And indeed, the stigma of addiction is what’s behind the curtain here. Imagine suffering from incurable daily pain so severe that it feels like your legs are being dipped in molten iron or your spine is being scraped out by sharp talons. Even if you did, in a worst-case scenario, join the tiny percentage of patients who develop a new addiction and became obsessed with using opioids, would this really be worse, especially if you had safe and legal access to them?
Most of the physical and psychological horrors of addiction come with loss of control and with being unable to be present for family, work and friends. But pain can produce even greater dysfunction and emotional distance, and its ability to destroy relationships is at least as monstrous. Moreover, maintenance on opioids can typically stabilize people with addictions, without numbing or incapacitating them. So why do we panic?
In the absence of true pharmaceutical innovation (Zohydro and other “superdrugs” are mere purer versions of VIcodin without the acetaminophen ), opioids remain the only medications that can even begin to touch severe pain, though they are far from perfect. But since they rarely lead to addiction—and since addiction (or opioid maintenance treatment) may actually sometimes be the lesser of evils—does it really make sense to restrict and even deny their benefits to pain patients?
When the situation is considered rationally, our outsized fear of addiction has little to do with the reality of chronic pain. Instead, it’s about the way we see addicts: gun-toting robbers of Oxy from pharmacies and other scummy, lying, sociopathic criminals—people we don’t want to be around or become.
Even though readers of this site know that drugs don’t somehow “make” ordinary people into such demonic figures—and that addicts can also be as kind, compassionate and hard-working as anyone else— the stigma runs deep.
Much of it, I think, comes from the same evasion of responsibility that allows us to blame doctors for addictions. After all, it’s not doctors who tell their patients to inject or snort their oral painkillers, to drink while taking opioids, to take more than prescribed or to lie, cheat and steal to obtain them.
These actions are deliberately taken by drug seekers. Doctors don’t “make” anyone make the ongoing choices that lead to impaired self-control. While trauma histories, psychiatric disorders like depression and/or genetics do make some of us more vulnerable to taking this path, no one can force us to do it. And if we see doctors—or, for that matter, dealers—as having “caused” our addictions, we open ourselves up to be dehumanized and stigmatized.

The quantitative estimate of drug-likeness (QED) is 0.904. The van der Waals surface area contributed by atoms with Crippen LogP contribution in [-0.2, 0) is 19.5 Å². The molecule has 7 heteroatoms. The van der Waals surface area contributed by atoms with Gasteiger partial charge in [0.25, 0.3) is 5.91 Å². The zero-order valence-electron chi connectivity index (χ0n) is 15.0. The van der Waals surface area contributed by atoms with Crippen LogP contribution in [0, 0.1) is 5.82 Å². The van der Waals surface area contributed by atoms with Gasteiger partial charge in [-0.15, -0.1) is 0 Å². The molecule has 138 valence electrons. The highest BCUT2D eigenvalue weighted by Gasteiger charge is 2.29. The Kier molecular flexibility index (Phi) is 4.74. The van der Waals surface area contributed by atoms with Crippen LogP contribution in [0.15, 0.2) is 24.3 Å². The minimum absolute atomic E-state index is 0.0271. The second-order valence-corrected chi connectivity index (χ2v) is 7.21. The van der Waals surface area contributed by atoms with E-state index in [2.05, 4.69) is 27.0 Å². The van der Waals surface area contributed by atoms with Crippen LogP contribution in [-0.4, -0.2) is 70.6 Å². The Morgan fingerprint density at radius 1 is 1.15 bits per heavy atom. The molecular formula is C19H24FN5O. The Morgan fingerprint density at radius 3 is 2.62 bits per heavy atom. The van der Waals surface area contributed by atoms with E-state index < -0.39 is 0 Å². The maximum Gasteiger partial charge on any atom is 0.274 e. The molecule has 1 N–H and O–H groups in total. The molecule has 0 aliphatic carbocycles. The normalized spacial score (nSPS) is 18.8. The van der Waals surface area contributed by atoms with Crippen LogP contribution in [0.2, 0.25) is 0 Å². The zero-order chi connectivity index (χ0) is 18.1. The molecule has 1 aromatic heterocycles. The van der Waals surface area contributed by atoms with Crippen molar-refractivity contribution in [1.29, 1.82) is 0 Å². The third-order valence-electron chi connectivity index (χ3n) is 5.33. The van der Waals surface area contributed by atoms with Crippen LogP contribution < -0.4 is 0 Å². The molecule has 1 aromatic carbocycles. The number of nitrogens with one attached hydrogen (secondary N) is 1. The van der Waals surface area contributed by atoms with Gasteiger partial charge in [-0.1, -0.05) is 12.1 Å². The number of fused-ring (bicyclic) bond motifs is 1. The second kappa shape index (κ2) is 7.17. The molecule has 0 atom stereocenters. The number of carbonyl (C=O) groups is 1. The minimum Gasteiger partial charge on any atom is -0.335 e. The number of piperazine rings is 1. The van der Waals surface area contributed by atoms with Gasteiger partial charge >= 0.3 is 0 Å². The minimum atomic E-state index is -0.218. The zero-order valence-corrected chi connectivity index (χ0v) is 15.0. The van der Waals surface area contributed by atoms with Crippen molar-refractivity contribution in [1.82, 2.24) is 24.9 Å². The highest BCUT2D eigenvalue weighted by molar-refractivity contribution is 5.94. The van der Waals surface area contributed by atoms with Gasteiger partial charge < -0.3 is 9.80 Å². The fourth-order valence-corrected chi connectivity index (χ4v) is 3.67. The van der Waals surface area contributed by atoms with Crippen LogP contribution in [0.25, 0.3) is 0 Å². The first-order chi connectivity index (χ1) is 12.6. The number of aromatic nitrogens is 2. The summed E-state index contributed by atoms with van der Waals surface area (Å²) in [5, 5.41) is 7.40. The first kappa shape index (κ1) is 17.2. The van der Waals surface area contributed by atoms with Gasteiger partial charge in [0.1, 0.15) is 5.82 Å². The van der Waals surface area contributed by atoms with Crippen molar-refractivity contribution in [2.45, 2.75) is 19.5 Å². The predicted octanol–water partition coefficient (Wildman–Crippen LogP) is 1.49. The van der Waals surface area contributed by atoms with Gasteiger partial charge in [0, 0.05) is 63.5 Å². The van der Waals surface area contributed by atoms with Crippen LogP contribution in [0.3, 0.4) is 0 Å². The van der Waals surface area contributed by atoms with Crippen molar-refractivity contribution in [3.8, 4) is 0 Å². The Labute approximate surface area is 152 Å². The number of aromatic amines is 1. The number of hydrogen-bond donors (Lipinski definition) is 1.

That is because if we are seen as incapable of making good choices, how can we expect respect for our desires and preferences? If we can’t control ourselves, why shouldn’t we be incarcerated to protect others from our actions? After all, when the public sees us as mindless zombies, their response is not sympathy for our supposed powerlessness but fear and disgust at our imagined violence.
Even the overdose issue is mismanaged due to our hatred of addicts. Overdoses have now overtaken car accidents as a leading cause of accidental death, but it’s unclear how much of this increase is due to the actual rise in the use of opioids and how much to medical examiners simply attributing more deaths to these drugs since they are now found in more dead people. What is clear is that most of these deaths occur in the context of drug abuse—95%, according to one study of one of the hardest-hit states. A large number of these deaths could be prevented by providing the antidote to opioid poisoning, naloxone, with prescriptions for the drugs. But because we want the wages of sin to be death, however, drug warriors have largely prevented funding for programs to broadly distribute that lifesaving medication.
The opioid problem is really the stigma of addiction writ large. Consequently, if we want to stop getting in the way of access to painkillers for people who genuinely need them, we need to take responsibility for our own actions and help fight this stigma. No one but you can make yourself into an addict. But chronic pain can happen to anyone.